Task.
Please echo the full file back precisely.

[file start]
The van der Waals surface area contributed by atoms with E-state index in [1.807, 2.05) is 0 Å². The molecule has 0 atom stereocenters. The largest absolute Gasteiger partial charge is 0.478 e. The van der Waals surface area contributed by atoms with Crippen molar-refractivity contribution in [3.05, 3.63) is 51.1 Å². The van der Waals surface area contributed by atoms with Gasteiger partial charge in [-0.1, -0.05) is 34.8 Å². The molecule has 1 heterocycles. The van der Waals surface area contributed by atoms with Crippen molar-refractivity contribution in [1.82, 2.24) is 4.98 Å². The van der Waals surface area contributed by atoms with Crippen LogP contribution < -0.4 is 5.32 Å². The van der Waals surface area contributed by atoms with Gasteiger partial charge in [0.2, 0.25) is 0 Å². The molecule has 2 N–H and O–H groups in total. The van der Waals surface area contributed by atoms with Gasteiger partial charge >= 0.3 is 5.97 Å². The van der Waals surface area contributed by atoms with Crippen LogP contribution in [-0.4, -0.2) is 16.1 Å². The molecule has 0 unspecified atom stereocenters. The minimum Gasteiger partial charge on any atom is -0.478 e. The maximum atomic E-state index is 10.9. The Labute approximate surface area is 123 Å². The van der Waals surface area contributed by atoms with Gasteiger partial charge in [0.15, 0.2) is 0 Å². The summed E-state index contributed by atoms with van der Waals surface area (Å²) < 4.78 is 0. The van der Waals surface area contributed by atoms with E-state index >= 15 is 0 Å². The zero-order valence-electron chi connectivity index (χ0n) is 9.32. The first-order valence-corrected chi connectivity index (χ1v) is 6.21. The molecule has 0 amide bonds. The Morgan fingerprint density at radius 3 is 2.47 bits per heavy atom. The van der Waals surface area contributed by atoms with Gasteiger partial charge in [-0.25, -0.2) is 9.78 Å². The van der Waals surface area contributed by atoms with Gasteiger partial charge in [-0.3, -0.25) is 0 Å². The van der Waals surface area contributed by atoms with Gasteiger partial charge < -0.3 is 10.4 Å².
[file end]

The van der Waals surface area contributed by atoms with E-state index in [1.807, 2.05) is 0 Å². The molecule has 0 atom stereocenters. The largest absolute Gasteiger partial charge is 0.478 e. The van der Waals surface area contributed by atoms with Crippen molar-refractivity contribution in [3.05, 3.63) is 51.1 Å². The van der Waals surface area contributed by atoms with Gasteiger partial charge in [-0.1, -0.05) is 34.8 Å². The molecule has 1 heterocycles. The van der Waals surface area contributed by atoms with Crippen molar-refractivity contribution in [1.82, 2.24) is 4.98 Å². The van der Waals surface area contributed by atoms with Crippen LogP contribution < -0.4 is 5.32 Å². The van der Waals surface area contributed by atoms with Gasteiger partial charge in [0.2, 0.25) is 0 Å². The molecule has 2 N–H and O–H groups in total. The van der Waals surface area contributed by atoms with Gasteiger partial charge >= 0.3 is 5.97 Å². The van der Waals surface area contributed by atoms with Crippen LogP contribution in [-0.4, -0.2) is 16.1 Å². The molecule has 0 unspecified atom stereocenters. The minimum Gasteiger partial charge on any atom is -0.478 e. The maximum atomic E-state index is 10.9. The Labute approximate surface area is 123 Å². The van der Waals surface area contributed by atoms with Gasteiger partial charge in [0.15, 0.2) is 0 Å². The summed E-state index contributed by atoms with van der Waals surface area (Å²) < 4.78 is 0. The van der Waals surface area contributed by atoms with E-state index >= 15 is 0 Å². The zero-order valence-electron chi connectivity index (χ0n) is 9.32. The first-order valence-corrected chi connectivity index (χ1v) is 6.21. The molecule has 0 amide bonds. The Morgan fingerprint density at radius 3 is 2.47 bits per heavy atom. The van der Waals surface area contributed by atoms with Gasteiger partial charge in [-0.25, -0.2) is 9.78 Å². The van der Waals surface area contributed by atoms with Gasteiger partial charge in [-0.3, -0.25) is 0 Å². The van der Waals surface area contributed by atoms with Gasteiger partial charge < -0.3 is 10.4 Å².